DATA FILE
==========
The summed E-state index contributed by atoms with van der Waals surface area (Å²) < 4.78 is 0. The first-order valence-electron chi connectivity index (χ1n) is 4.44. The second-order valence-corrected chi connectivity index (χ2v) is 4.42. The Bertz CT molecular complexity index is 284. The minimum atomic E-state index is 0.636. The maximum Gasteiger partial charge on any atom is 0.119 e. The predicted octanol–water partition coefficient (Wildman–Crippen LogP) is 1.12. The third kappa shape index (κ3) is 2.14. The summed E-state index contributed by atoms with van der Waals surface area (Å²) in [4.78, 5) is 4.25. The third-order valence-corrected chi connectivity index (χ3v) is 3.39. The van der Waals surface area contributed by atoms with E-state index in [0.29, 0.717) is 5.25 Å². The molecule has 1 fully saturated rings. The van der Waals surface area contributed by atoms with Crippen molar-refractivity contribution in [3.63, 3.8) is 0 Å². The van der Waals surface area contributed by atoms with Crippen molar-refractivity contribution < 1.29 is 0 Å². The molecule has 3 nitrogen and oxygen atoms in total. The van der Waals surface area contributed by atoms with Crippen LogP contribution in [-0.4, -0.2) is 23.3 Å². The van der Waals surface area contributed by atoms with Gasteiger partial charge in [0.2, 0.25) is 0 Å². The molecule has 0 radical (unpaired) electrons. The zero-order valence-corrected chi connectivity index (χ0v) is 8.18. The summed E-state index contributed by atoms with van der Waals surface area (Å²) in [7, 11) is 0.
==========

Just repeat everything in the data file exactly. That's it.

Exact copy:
The summed E-state index contributed by atoms with van der Waals surface area (Å²) < 4.78 is 0. The first-order valence-electron chi connectivity index (χ1n) is 4.44. The second-order valence-corrected chi connectivity index (χ2v) is 4.42. The Bertz CT molecular complexity index is 284. The minimum atomic E-state index is 0.636. The maximum Gasteiger partial charge on any atom is 0.119 e. The predicted octanol–water partition coefficient (Wildman–Crippen LogP) is 1.12. The third kappa shape index (κ3) is 2.14. The summed E-state index contributed by atoms with van der Waals surface area (Å²) in [4.78, 5) is 4.25. The third-order valence-corrected chi connectivity index (χ3v) is 3.39. The van der Waals surface area contributed by atoms with E-state index in [0.29, 0.717) is 5.25 Å². The molecule has 1 fully saturated rings. The van der Waals surface area contributed by atoms with Crippen molar-refractivity contribution in [3.63, 3.8) is 0 Å². The van der Waals surface area contributed by atoms with Crippen molar-refractivity contribution < 1.29 is 0 Å². The molecule has 3 nitrogen and oxygen atoms in total. The van der Waals surface area contributed by atoms with Crippen LogP contribution in [-0.4, -0.2) is 23.3 Å². The van der Waals surface area contributed by atoms with Gasteiger partial charge in [0.2, 0.25) is 0 Å². The molecule has 0 radical (unpaired) electrons. The zero-order valence-corrected chi connectivity index (χ0v) is 8.18. The summed E-state index contributed by atoms with van der Waals surface area (Å²) in [7, 11) is 0.